Something more than a child goes missing in Clint Eastwood’s tale casting Angelina Jolie as a real-life single mom whose young son vanishes in 1928.
On the surface, the film has all the rich atmosphere and evocative detail of his recent Oscar offerings. Yet, it lacks the emotional depth and nuance of that string of films marking Eastwood’s remarkable late-career resurgence. Instead, Eastwood slips back toward the workmanlike storytelling of his decade between “Unforgiven” and “Mystic River” — sturdily made movies that ranged from passably engaging to completely forgettable, and mostly hollow at heart.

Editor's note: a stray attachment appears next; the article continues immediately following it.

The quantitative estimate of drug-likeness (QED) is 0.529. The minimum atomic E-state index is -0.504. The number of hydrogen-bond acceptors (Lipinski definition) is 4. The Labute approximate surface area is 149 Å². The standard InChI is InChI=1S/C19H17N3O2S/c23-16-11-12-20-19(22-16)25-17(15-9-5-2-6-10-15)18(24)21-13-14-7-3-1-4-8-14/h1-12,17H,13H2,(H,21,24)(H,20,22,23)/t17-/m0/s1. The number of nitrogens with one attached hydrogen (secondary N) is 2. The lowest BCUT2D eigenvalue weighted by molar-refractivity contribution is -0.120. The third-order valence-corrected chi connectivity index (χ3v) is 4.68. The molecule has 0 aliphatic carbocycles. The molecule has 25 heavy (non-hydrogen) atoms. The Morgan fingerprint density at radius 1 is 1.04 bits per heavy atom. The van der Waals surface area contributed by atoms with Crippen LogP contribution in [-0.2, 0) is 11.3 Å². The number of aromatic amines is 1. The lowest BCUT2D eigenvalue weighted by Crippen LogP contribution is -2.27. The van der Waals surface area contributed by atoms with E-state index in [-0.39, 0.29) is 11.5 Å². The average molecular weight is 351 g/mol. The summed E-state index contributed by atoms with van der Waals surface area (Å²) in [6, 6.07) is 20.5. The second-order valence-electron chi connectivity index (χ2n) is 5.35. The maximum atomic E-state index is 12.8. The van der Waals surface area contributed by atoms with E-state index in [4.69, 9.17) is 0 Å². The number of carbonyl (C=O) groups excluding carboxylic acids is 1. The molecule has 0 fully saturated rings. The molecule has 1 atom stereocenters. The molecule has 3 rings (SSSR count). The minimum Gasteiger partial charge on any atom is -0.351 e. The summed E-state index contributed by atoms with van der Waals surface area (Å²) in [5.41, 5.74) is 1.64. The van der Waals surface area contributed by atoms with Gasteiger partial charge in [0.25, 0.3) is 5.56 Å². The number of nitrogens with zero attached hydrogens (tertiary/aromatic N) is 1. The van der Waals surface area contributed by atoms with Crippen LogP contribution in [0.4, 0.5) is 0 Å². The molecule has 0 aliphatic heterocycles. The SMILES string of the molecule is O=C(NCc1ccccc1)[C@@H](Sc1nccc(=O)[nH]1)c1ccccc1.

Jolie stars as Christine Collins, who becomes a victim of nightmarish persecution by corrupt Los Angeles police handling the case of her vanished boy. As the story grows bigger and more horrific, Eastwood and screenwriter J. Michael Straczynski lose focus, their sharp portrait of a mother facing the worst possible loss swallowed by a scattered, one-note melodrama of a lone saint battling a den of demons.
Amy Ryan and John Malkovich offer solid support, but Jeffrey Donovan and Colm Feore are caricatures of evil as police officials crucifying Collins.
R for some violent and disturbing content, and language
(out of four)